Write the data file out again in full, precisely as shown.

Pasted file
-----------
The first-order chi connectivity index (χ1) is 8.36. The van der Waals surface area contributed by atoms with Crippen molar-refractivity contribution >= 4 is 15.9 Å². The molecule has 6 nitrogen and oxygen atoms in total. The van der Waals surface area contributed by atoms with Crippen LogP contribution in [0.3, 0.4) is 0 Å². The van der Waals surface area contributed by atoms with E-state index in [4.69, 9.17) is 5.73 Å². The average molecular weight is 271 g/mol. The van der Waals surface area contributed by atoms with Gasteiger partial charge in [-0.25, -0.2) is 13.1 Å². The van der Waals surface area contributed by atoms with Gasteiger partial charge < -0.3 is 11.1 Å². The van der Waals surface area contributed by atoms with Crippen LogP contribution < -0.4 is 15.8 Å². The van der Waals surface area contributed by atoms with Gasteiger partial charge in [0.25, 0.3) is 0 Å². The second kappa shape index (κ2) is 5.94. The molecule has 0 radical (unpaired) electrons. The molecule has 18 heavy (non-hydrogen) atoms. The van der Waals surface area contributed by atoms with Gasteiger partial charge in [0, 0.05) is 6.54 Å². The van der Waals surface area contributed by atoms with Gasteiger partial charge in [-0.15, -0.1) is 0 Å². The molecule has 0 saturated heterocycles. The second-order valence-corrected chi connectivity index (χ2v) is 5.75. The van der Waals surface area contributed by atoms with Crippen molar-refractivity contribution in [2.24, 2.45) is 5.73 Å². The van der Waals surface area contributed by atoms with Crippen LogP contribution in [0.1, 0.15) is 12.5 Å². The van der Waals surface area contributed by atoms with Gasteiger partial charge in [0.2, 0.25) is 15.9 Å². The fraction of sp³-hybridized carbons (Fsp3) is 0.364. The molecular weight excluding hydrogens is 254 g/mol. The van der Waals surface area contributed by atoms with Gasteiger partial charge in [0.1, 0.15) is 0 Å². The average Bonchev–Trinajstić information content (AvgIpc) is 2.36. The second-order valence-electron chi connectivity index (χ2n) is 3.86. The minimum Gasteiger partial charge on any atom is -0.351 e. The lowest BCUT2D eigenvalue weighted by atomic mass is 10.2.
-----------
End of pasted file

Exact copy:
The first-order chi connectivity index (χ1) is 8.36. The van der Waals surface area contributed by atoms with Crippen molar-refractivity contribution >= 4 is 15.9 Å². The molecule has 6 nitrogen and oxygen atoms in total. The van der Waals surface area contributed by atoms with Crippen LogP contribution in [0.3, 0.4) is 0 Å². The van der Waals surface area contributed by atoms with E-state index in [4.69, 9.17) is 5.73 Å². The average molecular weight is 271 g/mol. The van der Waals surface area contributed by atoms with Gasteiger partial charge in [-0.25, -0.2) is 13.1 Å². The van der Waals surface area contributed by atoms with Gasteiger partial charge < -0.3 is 11.1 Å². The van der Waals surface area contributed by atoms with Crippen LogP contribution < -0.4 is 15.8 Å². The van der Waals surface area contributed by atoms with Gasteiger partial charge in [0.25, 0.3) is 0 Å². The second kappa shape index (κ2) is 5.94. The molecule has 0 radical (unpaired) electrons. The molecule has 18 heavy (non-hydrogen) atoms. The van der Waals surface area contributed by atoms with Gasteiger partial charge in [0, 0.05) is 6.54 Å². The van der Waals surface area contributed by atoms with Gasteiger partial charge in [-0.15, -0.1) is 0 Å². The molecule has 0 saturated heterocycles. The second-order valence-corrected chi connectivity index (χ2v) is 5.75. The van der Waals surface area contributed by atoms with Crippen molar-refractivity contribution in [2.24, 2.45) is 5.73 Å². The van der Waals surface area contributed by atoms with Crippen LogP contribution in [0.1, 0.15) is 12.5 Å². The van der Waals surface area contributed by atoms with Gasteiger partial charge in [0.2, 0.25) is 15.9 Å². The fraction of sp³-hybridized carbons (Fsp3) is 0.364. The molecular weight excluding hydrogens is 254 g/mol. The van der Waals surface area contributed by atoms with Gasteiger partial charge in [0.1, 0.15) is 0 Å². The average Bonchev–Trinajstić information content (AvgIpc) is 2.36. The second-order valence-electron chi connectivity index (χ2n) is 3.86. The minimum Gasteiger partial charge on any atom is -0.351 e. The lowest BCUT2D eigenvalue weighted by atomic mass is 10.2.